In a landmark 2010 study, researchers found that bumblebees were able to figure out the most efficient routes among several computer-controlled "flowers," quickly solving a complex problem that even stumps supercomputers. We already know bees are pretty good at facial recognition, and researchers have shown they can also be effective air-quality monitors.

 

Bumblebees can solve the classic "traveling salesman" problem, which keeps supercomputers busy for days. They learn to fly the shortest possible route between flowers even if they find the flowers in a different order, according to the British study.

 

The traveling salesman problem is a problem in computer science; it involves finding the shortest possible route between cities, visiting each city only once. Bees are the first animals to figure this out, according to Queen Mary University of London researchers.


Via Dr. Stefan Gruenwald
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Study identifies how muscles are paralyzed during sleep

Study identifies how muscles are paralyzed during sleep | WCHS Science Education | Scoop.it

Two powerful brain chemical systems (GABA and glycin) work together to paralyze skeletal muscles during rapid eye movement (REM) sleep, according to new research in the July 11 issue of The Journal of Neuroscience. The finding may help scientists better understand and treat sleep disorders, including narcolepsy, tooth grinding, and REM sleep behavior disorder.

 

During REM sleep — the deep sleep where most recalled dreams occur — your eyes continue to move but the rest of the body’s muscles are stopped, potentially to prevent injury. In a series of experiments, University of Toronto neuroscientists Patricia L. Brooks and John H. Peever, PhD, found that the neurotransmitters gamma-aminobutyric acid (GABA) and glycine caused REM sleep paralysis in rats by “switching off” the specialized cells in the brain that allow muscles to be active. This finding reversed earlier beliefs that glycine was a lone inhibitor of these motor neurons.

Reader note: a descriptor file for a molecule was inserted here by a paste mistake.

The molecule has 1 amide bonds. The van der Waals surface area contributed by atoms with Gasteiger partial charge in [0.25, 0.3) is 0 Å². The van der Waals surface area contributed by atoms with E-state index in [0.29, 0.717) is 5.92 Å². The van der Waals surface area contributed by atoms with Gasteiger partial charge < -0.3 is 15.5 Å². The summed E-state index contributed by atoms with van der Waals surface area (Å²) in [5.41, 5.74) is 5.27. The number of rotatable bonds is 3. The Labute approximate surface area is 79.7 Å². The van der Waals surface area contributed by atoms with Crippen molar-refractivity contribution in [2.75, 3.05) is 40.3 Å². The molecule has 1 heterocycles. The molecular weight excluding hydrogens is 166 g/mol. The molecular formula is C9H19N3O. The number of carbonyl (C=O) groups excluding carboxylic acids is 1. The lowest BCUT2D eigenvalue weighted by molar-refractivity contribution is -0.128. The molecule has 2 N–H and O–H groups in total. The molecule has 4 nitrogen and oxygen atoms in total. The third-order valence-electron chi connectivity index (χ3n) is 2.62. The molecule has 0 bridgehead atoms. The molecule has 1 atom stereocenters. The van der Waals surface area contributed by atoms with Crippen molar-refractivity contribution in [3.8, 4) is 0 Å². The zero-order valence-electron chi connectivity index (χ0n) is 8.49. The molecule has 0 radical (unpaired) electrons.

“The study’s findings are relevant to anyone who has ever watched a sleeping pet twitch, gotten kicked by a bed partner, or has known someone with the sleep disorder narcolepsy,


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Geneticists evolve fruit flies with the ability to count - it took 40 generations of selective breeding

Geneticists evolve fruit flies with the ability to count - it took 40 generations of selective breeding | WCHS Science Education | Scoop.it

The research team, made up of geneticists from Wilfrid Laurier University in Canada and the University of California, repeatedly subjected test flies to a 20-minute mathematics training session. The flies were exposed to two, three or four flashes of light, with two or four flashes coinciding with a shake of the container the flies were kept in. Following a pause, the flies were again subjected to the flashing light, however none prepared themselves for a repeat of the shake since they could not discern a difference between two, three or four flashes. That is, until the key 40th generation of descendants were put to the test.

 

The findings back-up the theory that numerical skills such as mental arithmetic are ancient constructs. Some of the more unusual natural fans of numeracy include salamanders, newborn chicks and mongoose lemurs, all of which have demonstrated basic skills in the lab. The humble fruit fly -- which has been a popular experimental tool for geneticists since the early 1900s, its brief life span making it evolve faster -- is the first example of a test subject gaining the skills through evolution, however.


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The Great Mass Extinctions - The Time When The Earth Nearly Died

Permian Extinction 250 Millions years ago, which caused extinction of 95% of all living species in both animals & plants life. This extinctions was slow and took nearly 80000 years in 3 stages: